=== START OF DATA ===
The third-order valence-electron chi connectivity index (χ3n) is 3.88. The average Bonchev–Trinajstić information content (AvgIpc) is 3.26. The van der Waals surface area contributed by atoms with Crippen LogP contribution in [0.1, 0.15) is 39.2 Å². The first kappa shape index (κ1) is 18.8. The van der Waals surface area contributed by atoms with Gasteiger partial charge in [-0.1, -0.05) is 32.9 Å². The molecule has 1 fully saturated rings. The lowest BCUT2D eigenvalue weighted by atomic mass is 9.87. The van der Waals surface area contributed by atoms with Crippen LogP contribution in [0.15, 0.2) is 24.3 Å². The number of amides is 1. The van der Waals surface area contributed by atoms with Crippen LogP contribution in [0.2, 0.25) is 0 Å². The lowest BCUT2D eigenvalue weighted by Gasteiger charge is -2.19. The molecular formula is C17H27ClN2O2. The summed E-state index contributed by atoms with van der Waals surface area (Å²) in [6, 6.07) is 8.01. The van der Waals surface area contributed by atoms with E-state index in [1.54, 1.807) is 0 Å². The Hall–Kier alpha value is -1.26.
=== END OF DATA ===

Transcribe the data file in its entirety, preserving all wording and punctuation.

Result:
The third-order valence-electron chi connectivity index (χ3n) is 3.88. The average Bonchev–Trinajstić information content (AvgIpc) is 3.26. The van der Waals surface area contributed by atoms with Crippen LogP contribution in [0.1, 0.15) is 39.2 Å². The first kappa shape index (κ1) is 18.8. The van der Waals surface area contributed by atoms with Gasteiger partial charge in [-0.1, -0.05) is 32.9 Å². The molecule has 1 fully saturated rings. The lowest BCUT2D eigenvalue weighted by atomic mass is 9.87. The van der Waals surface area contributed by atoms with Crippen LogP contribution in [0.15, 0.2) is 24.3 Å². The number of amides is 1. The van der Waals surface area contributed by atoms with Crippen LogP contribution in [0.2, 0.25) is 0 Å². The lowest BCUT2D eigenvalue weighted by Gasteiger charge is -2.19. The molecular formula is C17H27ClN2O2. The summed E-state index contributed by atoms with van der Waals surface area (Å²) in [6, 6.07) is 8.01. The van der Waals surface area contributed by atoms with E-state index in [1.54, 1.807) is 0 Å². The Hall–Kier alpha value is -1.26.